To prospectively evaluate the psychosocial outcomes and body image of patients 2 years postmastectomy reconstruction using a multicenter, multisurgeon approach.Background:
Although breast reconstruction has been shown to confer significant psychosocial benefits in breast cancer patients at year 1 postreconstruction, we considered the possibility that psychosocial outcomes may remain in a state of flux for years after surgery.Methods:
Patients were recruited as part of the Michigan Breast Reconstruction Outcome Study, a 12 center, 23 surgeon prospective cohort study of mastectomy reconstruction patients. Two-sided paired sample t tests were used to compare change scores for the various psychosocial subscales. Multiple regression analysis was used to determine whether the magnitude of the change score varied by procedure type.Results:
Preoperative and postoperative year 2 surveys were received from 173 patients; 116 with immediate and 57 with delayed reconstruction. For the immediate reconstruction cohort, significant improvements were observed in all psychosocial subscales except for body image. This occurred essentially independent of procedure type. In the cohort with delayed reconstruction, significant change scores were observed only in body image. Women with transverse rectus abdominis musculocutaneous flaps had significantly greater gains in body image scores (P = 0.003 and P = 0.034, respectively) when compared with expander/implants.Conclusions:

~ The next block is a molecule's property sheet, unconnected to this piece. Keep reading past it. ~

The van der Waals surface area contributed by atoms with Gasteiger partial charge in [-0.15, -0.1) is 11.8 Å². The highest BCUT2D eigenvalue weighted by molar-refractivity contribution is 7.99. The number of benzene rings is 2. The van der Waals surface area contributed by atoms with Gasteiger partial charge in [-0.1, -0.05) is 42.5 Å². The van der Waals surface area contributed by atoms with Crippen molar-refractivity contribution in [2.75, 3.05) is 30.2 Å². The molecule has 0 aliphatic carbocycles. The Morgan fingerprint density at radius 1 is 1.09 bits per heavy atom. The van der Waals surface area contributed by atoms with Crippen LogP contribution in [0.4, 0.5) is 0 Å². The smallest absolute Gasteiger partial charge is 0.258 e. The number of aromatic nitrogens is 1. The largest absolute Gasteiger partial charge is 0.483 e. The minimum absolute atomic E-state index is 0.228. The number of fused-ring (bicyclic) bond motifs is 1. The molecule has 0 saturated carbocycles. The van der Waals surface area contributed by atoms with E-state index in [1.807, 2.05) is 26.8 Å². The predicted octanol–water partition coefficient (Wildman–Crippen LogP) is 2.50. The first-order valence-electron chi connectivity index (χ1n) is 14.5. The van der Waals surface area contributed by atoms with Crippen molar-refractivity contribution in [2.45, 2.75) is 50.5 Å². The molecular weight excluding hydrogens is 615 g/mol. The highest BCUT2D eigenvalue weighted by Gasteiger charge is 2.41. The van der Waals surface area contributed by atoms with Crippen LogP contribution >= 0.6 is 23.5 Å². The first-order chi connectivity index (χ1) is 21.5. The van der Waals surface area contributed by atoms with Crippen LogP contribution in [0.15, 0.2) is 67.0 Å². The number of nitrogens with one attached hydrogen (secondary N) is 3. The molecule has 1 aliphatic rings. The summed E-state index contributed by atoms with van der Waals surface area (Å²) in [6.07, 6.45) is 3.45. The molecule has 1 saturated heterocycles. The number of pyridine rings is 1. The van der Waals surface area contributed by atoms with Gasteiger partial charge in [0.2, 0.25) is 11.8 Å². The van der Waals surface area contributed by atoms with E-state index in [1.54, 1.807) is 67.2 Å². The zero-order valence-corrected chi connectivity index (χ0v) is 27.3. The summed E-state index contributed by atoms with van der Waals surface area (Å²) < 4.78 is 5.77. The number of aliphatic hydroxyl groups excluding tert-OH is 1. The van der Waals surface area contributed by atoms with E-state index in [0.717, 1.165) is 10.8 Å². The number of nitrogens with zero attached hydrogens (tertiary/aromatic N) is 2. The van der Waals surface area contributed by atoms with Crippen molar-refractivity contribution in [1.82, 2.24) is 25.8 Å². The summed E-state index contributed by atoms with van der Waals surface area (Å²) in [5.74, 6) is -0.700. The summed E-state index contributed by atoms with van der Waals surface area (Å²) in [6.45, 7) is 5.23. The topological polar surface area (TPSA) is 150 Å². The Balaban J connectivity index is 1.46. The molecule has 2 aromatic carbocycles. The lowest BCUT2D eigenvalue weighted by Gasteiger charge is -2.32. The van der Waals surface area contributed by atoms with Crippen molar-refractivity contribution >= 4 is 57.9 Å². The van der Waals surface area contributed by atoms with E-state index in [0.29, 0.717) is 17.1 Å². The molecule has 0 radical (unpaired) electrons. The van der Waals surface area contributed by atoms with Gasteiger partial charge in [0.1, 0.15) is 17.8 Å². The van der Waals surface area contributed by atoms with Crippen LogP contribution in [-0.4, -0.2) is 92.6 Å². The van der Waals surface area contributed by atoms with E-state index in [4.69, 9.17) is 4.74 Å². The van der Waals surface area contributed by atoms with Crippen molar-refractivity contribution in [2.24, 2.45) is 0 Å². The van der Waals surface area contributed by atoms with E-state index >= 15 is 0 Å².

General psychosocial benefits and body image gains continued to manifest at 2 years postmastectomy reconstruction. In addition, procedure type had a surprisingly limited effect on psychosocial well being. With outcomes evolving beyond year 1, these data support the need for additional longitudinal breast reconstruction outcome studies.